Preface

Bill Coen

Preface

Contents
Contents

Foreword

Preface

Preface

Introduction: Suptech/regtech defined: Payments, sandboxes and beyond

1.

The uncertain prudential treatment of cryptoassets

2.

US regulatory certainty versus uncertainty for crypto and blockchain

3.

Bermuda: Suptech and regtech supporting the risk-based approach

4.

Suptech: A new era of supervisory philosophy

5.

Cloud computing in the financial sector: A global perspective

6.

DeFi protocol risks: The paradox of cryptofinance

7.

IT transformation in the Prudential Authority of South Africa: A case study

8.

Making the vision a reality: Perspectives from the Monetary Authority of Singapore

9.

Lessons from Hong Kong through the lens of the HKMA

10.

Technological change: Is it different this time?

11.

The ECB’s suptech innovation house: Paving the way for digital transformation of banking supervision

12.

China’s financing opening up and regulatory convergence with the world

13.

Disclosures and market discipline: The promise of regtech

14.

Regtech and new derivatives developments

15.

Fintech and regtech: Leading the evolution and regulation of alternative investments

16.

The role of artificial intelligence and big data in investment management

17.

The promise and challenges of machine learning in finance

18.

Data privacy and alternative data

19.

Digital ID and financial inclusion

20.

Strategic technology: Regulation and innovation of CBDCs

21.

Regulatory sandboxes: Innovation and financial inclusion

22.

Technology and sandbox development innovation in a transitional market: A case study

23.

Developing the regulatory ecosystem: The evolution of stablecoin

24.

Central bank digital currency, regtech and suptech

25.

Digital dollar: Cryptocurrency for everyday commerce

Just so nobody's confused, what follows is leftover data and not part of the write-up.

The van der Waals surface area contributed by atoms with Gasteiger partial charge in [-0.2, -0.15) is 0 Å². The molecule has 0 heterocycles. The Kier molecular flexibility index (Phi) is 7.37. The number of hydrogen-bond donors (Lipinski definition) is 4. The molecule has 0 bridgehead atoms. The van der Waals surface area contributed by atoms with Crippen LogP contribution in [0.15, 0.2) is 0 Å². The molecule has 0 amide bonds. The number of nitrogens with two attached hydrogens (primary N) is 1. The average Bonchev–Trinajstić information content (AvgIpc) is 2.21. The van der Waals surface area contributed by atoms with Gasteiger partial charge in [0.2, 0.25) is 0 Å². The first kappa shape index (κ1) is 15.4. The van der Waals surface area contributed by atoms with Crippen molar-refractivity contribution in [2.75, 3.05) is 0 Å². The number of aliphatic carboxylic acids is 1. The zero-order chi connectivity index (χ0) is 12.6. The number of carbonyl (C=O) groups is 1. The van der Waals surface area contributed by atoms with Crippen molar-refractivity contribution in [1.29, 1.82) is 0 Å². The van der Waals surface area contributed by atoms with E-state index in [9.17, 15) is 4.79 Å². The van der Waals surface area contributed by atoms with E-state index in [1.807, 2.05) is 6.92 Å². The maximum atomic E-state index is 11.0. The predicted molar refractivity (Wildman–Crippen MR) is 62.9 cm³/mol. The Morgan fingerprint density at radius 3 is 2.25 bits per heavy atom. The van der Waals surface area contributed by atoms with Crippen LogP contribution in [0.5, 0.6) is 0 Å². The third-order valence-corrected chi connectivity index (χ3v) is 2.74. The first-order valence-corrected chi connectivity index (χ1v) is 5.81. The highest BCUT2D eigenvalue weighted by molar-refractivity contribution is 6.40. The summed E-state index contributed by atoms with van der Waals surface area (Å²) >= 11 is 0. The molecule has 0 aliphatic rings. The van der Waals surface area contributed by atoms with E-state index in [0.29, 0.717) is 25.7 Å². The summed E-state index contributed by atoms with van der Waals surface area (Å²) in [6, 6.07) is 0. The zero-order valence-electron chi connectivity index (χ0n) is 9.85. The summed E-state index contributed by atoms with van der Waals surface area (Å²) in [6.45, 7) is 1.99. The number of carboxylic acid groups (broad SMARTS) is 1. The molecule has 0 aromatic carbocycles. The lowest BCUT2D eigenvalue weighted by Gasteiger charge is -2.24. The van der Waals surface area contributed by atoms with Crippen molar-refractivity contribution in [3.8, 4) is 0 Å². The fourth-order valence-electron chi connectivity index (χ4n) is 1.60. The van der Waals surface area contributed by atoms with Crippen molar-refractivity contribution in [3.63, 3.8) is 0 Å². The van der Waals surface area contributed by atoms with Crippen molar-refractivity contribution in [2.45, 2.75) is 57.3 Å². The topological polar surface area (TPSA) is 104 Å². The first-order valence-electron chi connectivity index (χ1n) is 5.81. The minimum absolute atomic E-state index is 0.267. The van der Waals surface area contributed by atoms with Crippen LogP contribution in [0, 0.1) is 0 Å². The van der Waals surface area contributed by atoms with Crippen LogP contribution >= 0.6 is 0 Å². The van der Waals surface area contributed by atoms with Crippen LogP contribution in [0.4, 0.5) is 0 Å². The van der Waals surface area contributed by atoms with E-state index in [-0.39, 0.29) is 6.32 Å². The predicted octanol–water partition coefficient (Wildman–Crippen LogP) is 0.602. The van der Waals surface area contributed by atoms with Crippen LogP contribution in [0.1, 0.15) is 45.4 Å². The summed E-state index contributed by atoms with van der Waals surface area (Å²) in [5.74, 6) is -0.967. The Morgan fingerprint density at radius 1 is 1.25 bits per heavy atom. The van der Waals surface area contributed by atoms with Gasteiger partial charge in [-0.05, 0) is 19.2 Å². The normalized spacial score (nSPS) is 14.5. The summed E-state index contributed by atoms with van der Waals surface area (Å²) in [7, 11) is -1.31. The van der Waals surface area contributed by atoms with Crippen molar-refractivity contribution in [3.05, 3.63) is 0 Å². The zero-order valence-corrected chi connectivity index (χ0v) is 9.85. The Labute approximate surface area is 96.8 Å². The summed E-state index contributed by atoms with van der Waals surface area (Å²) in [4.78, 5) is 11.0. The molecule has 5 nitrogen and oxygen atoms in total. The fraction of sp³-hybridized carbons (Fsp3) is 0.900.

26.

CFTC regtech implications for virtual currency trading

27.

Fintech, regtech, suptech and central bank decision making

“We are in the midst of a technological evolution”. That was my sentiment as a young loan officer of a bank in the mid-1980s as we were making greater use of the latest technology: desktop personal computers and fax machines. These technological wonders were transforming the way we conducted business – examples include how we collected customer data, tracked loan applications and generated loan documentation. The cutting-edge technology at that time even allowed us to fax documentation to clients! At that time, it was hard to believe that these technologies were suddenly available while, a mere few decades later, it is hard to believe that they were so transformative.

Fast forward to the 21st Century, and the pace of technological change remains transformative. Financial services and products, and risk management techniques have evolved, in some cases dramatically, due to technology and innovation. These advances offer the opportunity – and even the obligation – for the regulation, supervision and oversight of financial services to keep pace and leverage technology. In any case, central banks, regulators and supervisory authorities must constantly and diligently consider the

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